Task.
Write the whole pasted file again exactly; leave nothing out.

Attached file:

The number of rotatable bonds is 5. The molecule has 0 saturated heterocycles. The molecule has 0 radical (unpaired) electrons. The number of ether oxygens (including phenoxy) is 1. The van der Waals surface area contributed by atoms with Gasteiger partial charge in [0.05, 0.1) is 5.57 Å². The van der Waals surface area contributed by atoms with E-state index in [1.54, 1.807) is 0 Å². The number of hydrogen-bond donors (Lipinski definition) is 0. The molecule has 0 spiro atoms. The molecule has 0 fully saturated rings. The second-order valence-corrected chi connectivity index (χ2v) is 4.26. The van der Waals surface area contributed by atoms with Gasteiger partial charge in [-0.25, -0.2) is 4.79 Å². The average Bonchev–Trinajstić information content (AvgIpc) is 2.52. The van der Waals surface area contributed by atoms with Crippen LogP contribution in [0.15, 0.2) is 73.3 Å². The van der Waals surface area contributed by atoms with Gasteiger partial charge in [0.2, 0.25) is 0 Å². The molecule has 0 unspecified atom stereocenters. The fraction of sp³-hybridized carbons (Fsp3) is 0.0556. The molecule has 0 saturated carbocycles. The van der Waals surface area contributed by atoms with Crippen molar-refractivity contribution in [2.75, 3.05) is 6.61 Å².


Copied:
The number of rotatable bonds is 5. The molecule has 0 saturated heterocycles. The molecule has 0 radical (unpaired) electrons. The number of ether oxygens (including phenoxy) is 1. The van der Waals surface area contributed by atoms with Gasteiger partial charge in [0.05, 0.1) is 5.57 Å². The van der Waals surface area contributed by atoms with E-state index in [1.54, 1.807) is 0 Å². The number of hydrogen-bond donors (Lipinski definition) is 0. The molecule has 0 spiro atoms. The molecule has 0 fully saturated rings. The second-order valence-corrected chi connectivity index (χ2v) is 4.26. The van der Waals surface area contributed by atoms with Gasteiger partial charge in [-0.25, -0.2) is 4.79 Å². The average Bonchev–Trinajstić information content (AvgIpc) is 2.52. The van der Waals surface area contributed by atoms with Crippen LogP contribution in [0.15, 0.2) is 73.3 Å². The van der Waals surface area contributed by atoms with Gasteiger partial charge in [0.2, 0.25) is 0 Å². The molecule has 0 unspecified atom stereocenters. The fraction of sp³-hybridized carbons (Fsp3) is 0.0556. The molecule has 0 saturated carbocycles. The van der Waals surface area contributed by atoms with Crippen molar-refractivity contribution in [2.75, 3.05) is 6.61 Å².